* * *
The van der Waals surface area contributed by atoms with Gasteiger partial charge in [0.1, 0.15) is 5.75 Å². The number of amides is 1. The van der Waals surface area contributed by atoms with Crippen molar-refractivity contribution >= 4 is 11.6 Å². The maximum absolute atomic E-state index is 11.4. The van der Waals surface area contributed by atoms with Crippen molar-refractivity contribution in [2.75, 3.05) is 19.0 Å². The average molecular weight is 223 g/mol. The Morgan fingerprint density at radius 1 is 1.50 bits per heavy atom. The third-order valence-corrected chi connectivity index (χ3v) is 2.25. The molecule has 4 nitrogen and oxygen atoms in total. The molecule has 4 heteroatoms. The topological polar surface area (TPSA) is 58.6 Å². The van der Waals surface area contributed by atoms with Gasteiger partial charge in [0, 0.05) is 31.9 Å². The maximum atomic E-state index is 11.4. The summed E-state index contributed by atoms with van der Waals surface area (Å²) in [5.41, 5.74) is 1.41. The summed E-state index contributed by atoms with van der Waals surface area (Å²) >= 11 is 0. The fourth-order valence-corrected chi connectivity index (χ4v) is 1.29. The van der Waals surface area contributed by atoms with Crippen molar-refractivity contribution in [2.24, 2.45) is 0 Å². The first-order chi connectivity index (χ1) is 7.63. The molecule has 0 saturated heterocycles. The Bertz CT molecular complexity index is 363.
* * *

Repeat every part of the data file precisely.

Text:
The van der Waals surface area contributed by atoms with Gasteiger partial charge in [0.1, 0.15) is 5.75 Å². The number of amides is 1. The van der Waals surface area contributed by atoms with Crippen molar-refractivity contribution >= 4 is 11.6 Å². The maximum absolute atomic E-state index is 11.4. The van der Waals surface area contributed by atoms with Crippen molar-refractivity contribution in [2.75, 3.05) is 19.0 Å². The average molecular weight is 223 g/mol. The Morgan fingerprint density at radius 1 is 1.50 bits per heavy atom. The third-order valence-corrected chi connectivity index (χ3v) is 2.25. The molecule has 4 nitrogen and oxygen atoms in total. The molecule has 4 heteroatoms. The topological polar surface area (TPSA) is 58.6 Å². The van der Waals surface area contributed by atoms with Gasteiger partial charge in [0, 0.05) is 31.9 Å². The maximum atomic E-state index is 11.4. The summed E-state index contributed by atoms with van der Waals surface area (Å²) in [5.41, 5.74) is 1.41. The summed E-state index contributed by atoms with van der Waals surface area (Å²) >= 11 is 0. The fourth-order valence-corrected chi connectivity index (χ4v) is 1.29. The van der Waals surface area contributed by atoms with Crippen molar-refractivity contribution in [2.24, 2.45) is 0 Å². The first-order chi connectivity index (χ1) is 7.63. The molecule has 0 saturated heterocycles. The Bertz CT molecular complexity index is 363.